We are here to help

We are here to inform readers accurately.

We are here to serve our community compassionately.

We are here to help build with purpose and passion.

In my mind, these are the three pillars of our identity as a community paper.

We practice them every day, as our binding mission, since 1886, has been to connect our community in a meaningful way.

For 134 years, we have lived and worked next door to many of our readers and advertisers, so in times of elation and in times of grief, we are side by side with them.

However, in times of crisis, we try to remind ourselves why we chose to become community journalists. Every reporter or editor might have a different explanation, but when all is said and done, we believe it boils down to this: We care for the people whose stories we are privileged to tell and for the places we share as a community.

The relationships we have built over the years with trusted sources become especially precious in times of emergencies, like the one we are living through now.

The statewide and national public health emergency is truly an uncharted territory for many of us in front-line occupations like doctors and nurses, first responders, firefighters, mental health professionals, teachers, city workers, business owners, preachers, and journalists.

In Vinton, our community has been tested before, most recently with the biggest tests coming from nature, during the flood of 2008 and the derecho wind storm of 2011.

There were other, harsher tests, in the history of the town as well.

But on balance, regardless of the challenge, every time, because of the dedicated work of every single one of the community’s members — and also the selfless work of plenty of volunteers--the community has emerged better and stronger and more resilient.

As this crisis unfolds, one thing we know to be true--we will get through this together, and we will help each other in our hour of need.

Things change by the minute, and a lot of closures of social gathering places and small businesses have now shuttered.

But while we grieve — each in our own way — the loss of face-to-face interaction with classmates, colleagues, congregations, and friends and family — let’s remember that is temporary.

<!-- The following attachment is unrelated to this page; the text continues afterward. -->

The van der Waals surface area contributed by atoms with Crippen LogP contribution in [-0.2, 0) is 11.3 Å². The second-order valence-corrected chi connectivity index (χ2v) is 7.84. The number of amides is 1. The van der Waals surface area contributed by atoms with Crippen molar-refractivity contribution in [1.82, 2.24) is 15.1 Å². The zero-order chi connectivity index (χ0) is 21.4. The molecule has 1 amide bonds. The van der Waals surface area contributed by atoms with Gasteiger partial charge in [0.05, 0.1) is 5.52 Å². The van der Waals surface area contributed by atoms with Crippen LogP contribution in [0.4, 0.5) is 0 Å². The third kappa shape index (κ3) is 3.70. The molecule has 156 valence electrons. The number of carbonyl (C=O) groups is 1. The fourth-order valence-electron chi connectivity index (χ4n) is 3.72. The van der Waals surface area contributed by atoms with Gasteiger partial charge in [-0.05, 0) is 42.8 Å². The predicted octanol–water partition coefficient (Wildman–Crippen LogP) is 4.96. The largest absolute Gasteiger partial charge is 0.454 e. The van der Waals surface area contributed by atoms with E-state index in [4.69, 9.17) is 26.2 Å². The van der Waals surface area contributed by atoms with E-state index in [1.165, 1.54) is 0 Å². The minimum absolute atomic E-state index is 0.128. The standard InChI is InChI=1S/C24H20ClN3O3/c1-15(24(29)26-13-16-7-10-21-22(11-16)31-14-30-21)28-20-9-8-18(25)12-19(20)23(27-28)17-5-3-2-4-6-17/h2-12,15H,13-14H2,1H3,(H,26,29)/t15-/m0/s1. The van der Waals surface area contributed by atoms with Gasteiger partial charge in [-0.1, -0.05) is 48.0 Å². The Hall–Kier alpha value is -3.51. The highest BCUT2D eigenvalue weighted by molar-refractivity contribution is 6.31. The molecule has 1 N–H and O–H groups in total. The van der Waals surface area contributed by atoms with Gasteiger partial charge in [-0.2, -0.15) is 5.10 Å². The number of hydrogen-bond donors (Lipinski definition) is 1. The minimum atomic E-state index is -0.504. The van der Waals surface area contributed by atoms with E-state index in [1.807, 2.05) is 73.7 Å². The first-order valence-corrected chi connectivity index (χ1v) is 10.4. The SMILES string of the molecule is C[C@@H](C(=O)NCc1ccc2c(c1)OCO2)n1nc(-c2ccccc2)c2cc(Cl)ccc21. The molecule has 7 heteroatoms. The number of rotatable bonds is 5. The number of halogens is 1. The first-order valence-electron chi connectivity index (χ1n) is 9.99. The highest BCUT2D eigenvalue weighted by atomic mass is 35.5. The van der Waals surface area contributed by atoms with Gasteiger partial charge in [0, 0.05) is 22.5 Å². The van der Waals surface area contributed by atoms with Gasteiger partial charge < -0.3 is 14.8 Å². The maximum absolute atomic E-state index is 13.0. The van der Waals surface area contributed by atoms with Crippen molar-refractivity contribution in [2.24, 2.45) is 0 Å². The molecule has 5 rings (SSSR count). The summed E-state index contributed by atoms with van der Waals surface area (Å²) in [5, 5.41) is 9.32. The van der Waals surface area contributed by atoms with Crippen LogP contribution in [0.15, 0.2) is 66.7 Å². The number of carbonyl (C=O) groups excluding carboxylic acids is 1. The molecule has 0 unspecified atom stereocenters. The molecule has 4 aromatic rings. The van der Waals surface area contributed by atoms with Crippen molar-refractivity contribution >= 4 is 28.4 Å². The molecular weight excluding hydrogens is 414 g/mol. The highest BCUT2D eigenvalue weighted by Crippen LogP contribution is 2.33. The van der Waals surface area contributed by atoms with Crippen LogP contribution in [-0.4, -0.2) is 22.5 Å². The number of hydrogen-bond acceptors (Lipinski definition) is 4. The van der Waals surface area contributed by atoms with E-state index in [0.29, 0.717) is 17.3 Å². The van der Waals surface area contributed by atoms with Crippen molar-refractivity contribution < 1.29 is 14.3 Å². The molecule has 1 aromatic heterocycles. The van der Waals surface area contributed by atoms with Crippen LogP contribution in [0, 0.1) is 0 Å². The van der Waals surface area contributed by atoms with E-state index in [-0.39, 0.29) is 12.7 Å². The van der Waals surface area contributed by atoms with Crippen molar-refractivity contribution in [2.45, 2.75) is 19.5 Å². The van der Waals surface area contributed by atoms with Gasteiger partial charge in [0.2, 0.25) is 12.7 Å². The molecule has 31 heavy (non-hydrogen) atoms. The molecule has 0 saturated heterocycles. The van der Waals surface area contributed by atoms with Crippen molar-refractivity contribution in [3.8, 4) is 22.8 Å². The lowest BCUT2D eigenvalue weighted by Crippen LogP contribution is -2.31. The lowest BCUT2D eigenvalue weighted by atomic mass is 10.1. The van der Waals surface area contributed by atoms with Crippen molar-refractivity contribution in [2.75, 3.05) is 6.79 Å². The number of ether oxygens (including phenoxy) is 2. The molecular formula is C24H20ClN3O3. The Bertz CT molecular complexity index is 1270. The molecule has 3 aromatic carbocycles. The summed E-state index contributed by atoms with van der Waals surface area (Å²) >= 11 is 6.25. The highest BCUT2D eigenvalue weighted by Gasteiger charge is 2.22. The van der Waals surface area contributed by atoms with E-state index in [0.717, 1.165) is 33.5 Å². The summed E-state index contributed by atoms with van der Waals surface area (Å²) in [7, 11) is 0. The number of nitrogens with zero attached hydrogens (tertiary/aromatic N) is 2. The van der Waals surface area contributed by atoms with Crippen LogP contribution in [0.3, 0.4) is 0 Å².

Let’s also remember that the more we abide by orders, guidelines and instructions on how to stay safe and behave responsibly to curb the spread of the virus, the more we are doing our part to bring about its containment and eradication.

In the chaotic nature of things right now, even-keeled business owners are looking for ways to evolve and survive.

What this means for each industry would truly be understood in the future.

For now, in Vinton, restaurant owners have opted to do deliveries and serve carry-outs, after the governor shut down business as usual.

For grocery stores and some retailers, it means adjusting hours to accommodate the elderly and individuals with medical conditions, so they can shop in peace and quiet.

And so we can show deference to those whose wisdom we count on when we encounter emergencies.

For churches and schools, the message will be delivered virtually for now.

What it means for the newspaper--in the short term and beyond — we are sure will spur a lot of innovation.

Our local businesses, including this newspaper, will need a lot of loving.

And we will need it for the long haul, as this is not a sprint, but rather, a marathon of pride-filled endurance.

We need everyone to cheer us to the finish line.

Because no one can do it alone.

So here is how we think we can help.

Inform with accuracy: This is our most sacred of principles, and implementing it in times of crisis, when everything is in flux, is a challenge. We recognize this and update our online version as developments happen.

As avalanches of information descend upon us all and up-to-the-minute updates from federal, state and local governments engulf us, our job as community journalists is to put it in order, provide context and distill the essence.

Unlike social media, we work hard to report factually relevant information rather than rumors and conspiracy theories.

We vet our info and rely on local experts to provide context and offer relevant advice.

Talk to us. Send us your news and share your videos and pictures with us. We are committed to keeping our readers and communities informed to the best of our abilities. Email CJ Eilers at news@vintonnewspapers.com or call 319-472-2311.

Get updated information at www.vintonnewspapers.com where we have added a tab specifically for relaying Coronavirus updates.